Raffi: Anyway I laid the challenge down - I'll take any of you on, on any issue I've mentioned, and I'll argue it without challenging the basics of traditional "conservative" economic theory - which apparently unlike you I actually understand and believe. I laid them out in broad strokes for you in two posts already. In your looking glass world my belief in these conservative ideas somehow makes me a liberal.

So far, you have supported some form of national health care and increased educational spending. No offense, Raffi, but you are not exactly Barry Goldwater.


4. Please tell me which federal programs you would cut?


Raffi: Oh boy.... lets not spend out time trimming around the edges shall we? If we're going to cut federal spending we need to get serious - and address them in order of size. About half the budget goes to finance the debt. We can't afford to cut taxes without reducing debt. We were on the right track for few years on the debt issue. Not any more... Thanks for that too George.

TJ: Again, your instincts are liberal. The reality is that it was ECONOMIC GROWTH that led us out of deficits in the 1990s. Yet, you want to throw a wet blanket on growth by raising taxes.

Raffi: The other issue is the amount we spend on the military. We could start by not spending a billion dollars a day in Iraq. We could continue be not allowing no-bid contracts that give impossibly good deals to certain well connected firm. This is just robbery and we should put a stop to it. We could continue by being more efficient about how we procure military hardware. Like how about buying instread or renting those new bombers. Or how about not developing programs like the Crusader artillery program till just about completion - and then killing it at the end. etc. etc. We need a strong military for sure - but you can't be serious about reducing the federal budget without addressing waste in military spending.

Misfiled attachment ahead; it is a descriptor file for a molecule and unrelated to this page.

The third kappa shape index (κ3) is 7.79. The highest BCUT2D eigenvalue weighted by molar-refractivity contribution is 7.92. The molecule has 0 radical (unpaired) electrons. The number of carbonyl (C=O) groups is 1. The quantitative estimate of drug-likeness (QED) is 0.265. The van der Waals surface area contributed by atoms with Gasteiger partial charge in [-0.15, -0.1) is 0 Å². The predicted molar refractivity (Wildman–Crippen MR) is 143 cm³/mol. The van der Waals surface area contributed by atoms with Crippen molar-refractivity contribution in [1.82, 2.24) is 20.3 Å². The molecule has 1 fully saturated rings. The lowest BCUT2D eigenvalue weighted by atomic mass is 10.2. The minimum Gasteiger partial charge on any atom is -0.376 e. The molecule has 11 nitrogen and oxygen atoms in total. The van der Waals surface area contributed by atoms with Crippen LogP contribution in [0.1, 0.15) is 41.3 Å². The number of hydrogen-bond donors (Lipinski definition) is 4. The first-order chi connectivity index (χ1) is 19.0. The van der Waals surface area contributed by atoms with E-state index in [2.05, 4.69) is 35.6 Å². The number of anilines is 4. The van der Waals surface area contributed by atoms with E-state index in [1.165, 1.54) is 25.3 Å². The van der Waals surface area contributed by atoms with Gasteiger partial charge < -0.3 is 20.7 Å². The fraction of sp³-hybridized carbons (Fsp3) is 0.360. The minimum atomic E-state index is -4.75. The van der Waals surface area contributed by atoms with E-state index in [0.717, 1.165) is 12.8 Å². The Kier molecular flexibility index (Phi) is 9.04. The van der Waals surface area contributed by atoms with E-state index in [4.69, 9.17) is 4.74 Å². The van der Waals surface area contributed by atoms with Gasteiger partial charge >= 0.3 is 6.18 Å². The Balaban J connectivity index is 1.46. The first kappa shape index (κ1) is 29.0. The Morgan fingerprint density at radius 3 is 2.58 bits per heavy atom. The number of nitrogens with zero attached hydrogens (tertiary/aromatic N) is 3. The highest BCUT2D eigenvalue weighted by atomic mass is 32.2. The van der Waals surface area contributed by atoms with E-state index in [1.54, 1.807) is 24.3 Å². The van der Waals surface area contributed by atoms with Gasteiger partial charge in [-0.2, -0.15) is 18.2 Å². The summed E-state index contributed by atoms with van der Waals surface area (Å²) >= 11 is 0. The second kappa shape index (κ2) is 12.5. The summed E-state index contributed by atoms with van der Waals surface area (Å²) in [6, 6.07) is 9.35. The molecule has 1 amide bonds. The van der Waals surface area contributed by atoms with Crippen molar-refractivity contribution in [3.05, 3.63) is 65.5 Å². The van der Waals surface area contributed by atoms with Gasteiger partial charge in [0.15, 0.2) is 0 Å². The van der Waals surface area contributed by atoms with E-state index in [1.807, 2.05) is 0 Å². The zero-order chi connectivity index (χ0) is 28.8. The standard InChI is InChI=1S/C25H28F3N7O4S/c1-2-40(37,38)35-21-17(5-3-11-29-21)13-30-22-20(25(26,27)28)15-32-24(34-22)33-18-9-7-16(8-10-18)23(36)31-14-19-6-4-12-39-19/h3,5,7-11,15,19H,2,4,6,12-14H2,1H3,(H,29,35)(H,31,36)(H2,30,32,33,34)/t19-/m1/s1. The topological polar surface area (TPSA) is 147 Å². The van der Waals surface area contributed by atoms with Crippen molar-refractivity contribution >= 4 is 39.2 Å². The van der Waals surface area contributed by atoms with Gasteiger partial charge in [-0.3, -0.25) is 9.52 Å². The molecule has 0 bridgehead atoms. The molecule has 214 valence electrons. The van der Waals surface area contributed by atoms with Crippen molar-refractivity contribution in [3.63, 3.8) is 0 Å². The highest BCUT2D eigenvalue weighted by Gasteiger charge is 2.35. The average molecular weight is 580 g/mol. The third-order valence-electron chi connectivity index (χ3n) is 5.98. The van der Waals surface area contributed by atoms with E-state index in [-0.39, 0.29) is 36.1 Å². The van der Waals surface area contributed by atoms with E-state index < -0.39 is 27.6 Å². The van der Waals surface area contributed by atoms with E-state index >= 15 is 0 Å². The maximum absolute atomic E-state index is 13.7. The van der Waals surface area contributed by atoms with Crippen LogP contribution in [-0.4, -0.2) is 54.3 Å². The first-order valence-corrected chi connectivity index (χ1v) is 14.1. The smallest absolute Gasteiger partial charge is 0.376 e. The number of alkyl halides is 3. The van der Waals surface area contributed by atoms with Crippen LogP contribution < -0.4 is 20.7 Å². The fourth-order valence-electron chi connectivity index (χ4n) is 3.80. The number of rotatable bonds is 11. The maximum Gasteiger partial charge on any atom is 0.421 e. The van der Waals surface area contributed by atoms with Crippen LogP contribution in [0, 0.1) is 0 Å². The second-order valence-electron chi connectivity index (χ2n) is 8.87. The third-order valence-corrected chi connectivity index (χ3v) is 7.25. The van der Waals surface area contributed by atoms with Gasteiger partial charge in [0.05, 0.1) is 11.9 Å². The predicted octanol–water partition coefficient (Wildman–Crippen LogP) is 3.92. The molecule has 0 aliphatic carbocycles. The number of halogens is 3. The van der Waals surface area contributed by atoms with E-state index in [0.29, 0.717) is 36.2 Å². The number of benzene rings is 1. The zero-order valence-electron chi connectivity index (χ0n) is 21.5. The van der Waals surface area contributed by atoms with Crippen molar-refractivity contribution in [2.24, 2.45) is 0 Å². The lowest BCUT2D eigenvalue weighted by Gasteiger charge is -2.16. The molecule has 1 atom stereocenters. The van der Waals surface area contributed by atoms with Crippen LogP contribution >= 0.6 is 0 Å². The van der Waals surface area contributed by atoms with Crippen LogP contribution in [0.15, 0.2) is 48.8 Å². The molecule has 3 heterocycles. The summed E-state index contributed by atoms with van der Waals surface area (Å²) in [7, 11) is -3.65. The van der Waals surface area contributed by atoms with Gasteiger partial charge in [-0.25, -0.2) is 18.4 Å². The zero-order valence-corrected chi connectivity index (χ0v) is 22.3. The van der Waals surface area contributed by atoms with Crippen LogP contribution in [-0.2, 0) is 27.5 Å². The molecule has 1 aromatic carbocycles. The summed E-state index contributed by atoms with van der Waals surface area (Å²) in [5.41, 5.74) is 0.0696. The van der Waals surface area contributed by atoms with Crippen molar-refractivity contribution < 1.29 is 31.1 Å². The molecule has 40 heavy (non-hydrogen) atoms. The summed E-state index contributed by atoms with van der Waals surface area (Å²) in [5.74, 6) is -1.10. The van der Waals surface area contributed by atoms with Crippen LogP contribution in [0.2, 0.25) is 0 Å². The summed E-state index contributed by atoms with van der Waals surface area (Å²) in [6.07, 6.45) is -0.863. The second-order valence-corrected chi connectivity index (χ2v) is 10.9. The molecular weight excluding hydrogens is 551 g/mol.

TJ: You are four for four. Cut military spending/pull out of Iraq. Raise taxes. National health care (for catastrophic coverage) and increased education spending. I am waiting for all this promised conservatism.

Raffi: We could continue by eliminating social security and replacing it with some kind of properly structured investment account based retirement program. So long as its not another giveaway to the big finanacial firms.

TJ: Finally! But, of course, you leave yourself an out. How can we do it if big financial firms will make money! Well, you can’t. Of course, who is the only candidate pushing to make part of social security a personal retirement account? Uh… Bush.

Raffi: We could continue again by repealing the insane medicare drug benefit that locks in outrageously high drug prices. (Remind me again - you guys think Bush is a conservative right?) Btw, why are drug prices lower in Canada? It couldn't be because their health care system is more efficient than ours or is it because their government didn't sell them down the river to the drug companies.

TJ: I’ll let Jason handle this one. It’s his area.

Raffi: We could continue further by returning all the education money back to the states. And I'd remove federal subsidies to local law enforcement too. Like education it should be paid for locally. I'm for raising state and local taxes to meet the needs. We could remove all the federal subsidies to big agricultural companies. Or the bail outs of the Airlines. Or bail out of banks. If you screw up your business you should be out of business.

TJ: You are a federalist. Good for you. But who is the candidate who will fight for more local control over money? Bush. Again you support increased taxes. Even at the local leve, that's not a good sign of conservatism. Agriculture subsidies bad. Sure. I agree. Pair it with an end to subsidies for big city transit and we can work something out. I agree on the bailouts, although I think the Airline industry bailout post 9/11 was probably needed given the circumstances.